Social Connectedness Is Associated with Fibrinogen Level in a Human Social Network


Socially isolated individuals face elevated rates of illness and death. Conventional measures of social connectedness reflect an individual’s perceived network and can be subject to bias and variation in reporting. In this study of a large human social network, we find that greater indegree, a sociocentric measure of friendship and familial ties identified by a subject’s social connections rather than by the subject, predicts significantly lower concentrations of fibrinogen (a biomarker of inflammation and cardiac risk), after adjusting for demographics, education, medical history and known predictors of cardiac risk. The association between fibrinogen and social isolation, as measured by low indegree, is comparable to the effect of smoking, and greater than that of low education, a conventional measure of socioeconomic disadvantage. By contrast, outdegree, which reflects an individual’s perceived connectedness, displays a significantly weaker association with fibrinogen concentrations.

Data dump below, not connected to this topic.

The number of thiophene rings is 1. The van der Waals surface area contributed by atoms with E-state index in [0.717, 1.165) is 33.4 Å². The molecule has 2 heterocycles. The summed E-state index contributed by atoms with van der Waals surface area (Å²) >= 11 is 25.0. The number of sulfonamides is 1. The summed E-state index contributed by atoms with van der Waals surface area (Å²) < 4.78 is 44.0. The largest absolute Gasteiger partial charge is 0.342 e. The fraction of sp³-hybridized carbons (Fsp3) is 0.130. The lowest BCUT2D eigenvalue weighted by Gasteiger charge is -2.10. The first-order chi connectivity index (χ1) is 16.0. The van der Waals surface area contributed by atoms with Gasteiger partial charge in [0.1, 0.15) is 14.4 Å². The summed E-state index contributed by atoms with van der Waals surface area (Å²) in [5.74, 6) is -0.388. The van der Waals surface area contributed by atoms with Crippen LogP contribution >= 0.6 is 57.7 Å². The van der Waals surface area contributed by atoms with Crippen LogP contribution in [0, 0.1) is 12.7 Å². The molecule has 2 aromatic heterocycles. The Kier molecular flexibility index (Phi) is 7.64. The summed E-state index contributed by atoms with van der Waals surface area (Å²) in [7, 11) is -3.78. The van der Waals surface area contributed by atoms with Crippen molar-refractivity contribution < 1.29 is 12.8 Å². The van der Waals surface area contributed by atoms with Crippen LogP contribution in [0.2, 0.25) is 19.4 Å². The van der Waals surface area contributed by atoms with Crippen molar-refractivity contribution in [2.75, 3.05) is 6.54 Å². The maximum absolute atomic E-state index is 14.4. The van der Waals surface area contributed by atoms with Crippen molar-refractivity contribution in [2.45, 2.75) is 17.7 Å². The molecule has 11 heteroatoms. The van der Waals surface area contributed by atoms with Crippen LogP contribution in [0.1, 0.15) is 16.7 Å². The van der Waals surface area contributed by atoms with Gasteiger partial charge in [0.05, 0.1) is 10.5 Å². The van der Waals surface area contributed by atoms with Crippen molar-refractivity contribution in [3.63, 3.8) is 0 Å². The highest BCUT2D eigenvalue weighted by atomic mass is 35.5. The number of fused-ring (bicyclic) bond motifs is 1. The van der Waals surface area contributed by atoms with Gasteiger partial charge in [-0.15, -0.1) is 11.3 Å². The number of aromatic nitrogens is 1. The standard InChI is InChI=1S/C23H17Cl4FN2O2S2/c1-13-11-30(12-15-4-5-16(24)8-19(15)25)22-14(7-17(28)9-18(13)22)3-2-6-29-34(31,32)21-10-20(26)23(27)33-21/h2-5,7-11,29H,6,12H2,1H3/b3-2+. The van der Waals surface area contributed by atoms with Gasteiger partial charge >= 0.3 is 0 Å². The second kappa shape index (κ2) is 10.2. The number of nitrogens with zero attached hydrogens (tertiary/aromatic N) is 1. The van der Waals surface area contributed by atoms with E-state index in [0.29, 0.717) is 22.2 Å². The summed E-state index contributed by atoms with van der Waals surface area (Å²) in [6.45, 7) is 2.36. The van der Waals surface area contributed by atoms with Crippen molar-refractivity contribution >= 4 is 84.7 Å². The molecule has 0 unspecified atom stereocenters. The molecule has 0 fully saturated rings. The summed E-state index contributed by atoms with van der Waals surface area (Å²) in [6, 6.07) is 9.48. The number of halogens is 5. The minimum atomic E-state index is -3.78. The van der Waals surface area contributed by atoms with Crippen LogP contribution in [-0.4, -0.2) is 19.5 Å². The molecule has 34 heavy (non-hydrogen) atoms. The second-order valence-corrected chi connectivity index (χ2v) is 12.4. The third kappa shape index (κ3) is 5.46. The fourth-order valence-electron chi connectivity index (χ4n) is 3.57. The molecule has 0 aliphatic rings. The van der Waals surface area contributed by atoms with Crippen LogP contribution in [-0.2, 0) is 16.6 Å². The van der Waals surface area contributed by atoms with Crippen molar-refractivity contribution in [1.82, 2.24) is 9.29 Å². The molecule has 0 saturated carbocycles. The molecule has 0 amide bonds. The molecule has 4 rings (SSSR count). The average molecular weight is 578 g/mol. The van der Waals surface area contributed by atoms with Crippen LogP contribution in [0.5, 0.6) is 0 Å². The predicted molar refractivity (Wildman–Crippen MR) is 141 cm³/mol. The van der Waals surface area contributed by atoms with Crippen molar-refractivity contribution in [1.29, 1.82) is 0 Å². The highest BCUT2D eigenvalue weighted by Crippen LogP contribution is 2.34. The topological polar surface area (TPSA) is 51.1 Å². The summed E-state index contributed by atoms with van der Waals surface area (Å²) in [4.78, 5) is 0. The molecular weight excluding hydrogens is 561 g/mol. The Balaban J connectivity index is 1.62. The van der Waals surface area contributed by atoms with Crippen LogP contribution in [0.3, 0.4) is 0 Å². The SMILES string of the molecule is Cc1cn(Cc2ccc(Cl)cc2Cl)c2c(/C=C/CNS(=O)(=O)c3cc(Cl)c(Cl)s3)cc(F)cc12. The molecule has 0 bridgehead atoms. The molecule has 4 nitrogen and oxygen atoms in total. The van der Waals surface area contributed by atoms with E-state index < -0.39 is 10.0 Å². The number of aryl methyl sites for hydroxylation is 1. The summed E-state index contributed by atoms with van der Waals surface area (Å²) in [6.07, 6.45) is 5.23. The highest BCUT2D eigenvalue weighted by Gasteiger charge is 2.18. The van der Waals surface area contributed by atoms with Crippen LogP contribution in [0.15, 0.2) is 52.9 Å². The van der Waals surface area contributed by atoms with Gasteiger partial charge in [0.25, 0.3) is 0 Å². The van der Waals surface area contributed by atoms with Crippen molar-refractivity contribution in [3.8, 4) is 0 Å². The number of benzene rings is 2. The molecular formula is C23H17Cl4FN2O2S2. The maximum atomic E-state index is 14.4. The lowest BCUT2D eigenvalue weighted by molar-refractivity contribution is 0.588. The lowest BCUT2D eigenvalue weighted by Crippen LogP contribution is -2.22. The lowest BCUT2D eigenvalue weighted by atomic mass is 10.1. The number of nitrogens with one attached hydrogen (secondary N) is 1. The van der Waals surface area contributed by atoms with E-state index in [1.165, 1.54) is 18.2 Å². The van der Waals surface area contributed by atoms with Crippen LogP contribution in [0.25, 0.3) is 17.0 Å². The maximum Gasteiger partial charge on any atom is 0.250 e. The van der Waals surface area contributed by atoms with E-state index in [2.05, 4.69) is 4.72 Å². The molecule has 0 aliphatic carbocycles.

D. Kim, E. J. Benjamin, J.H. Fowler, and N. A. Christakis, “Social Connectedness Is Associated with Fibrinogen Level in a Human Social Network,” Proceedings of the Royal Society B, 283: 20160958 (Aug 2016) DOI: 10.1098/rspb.2016.0958

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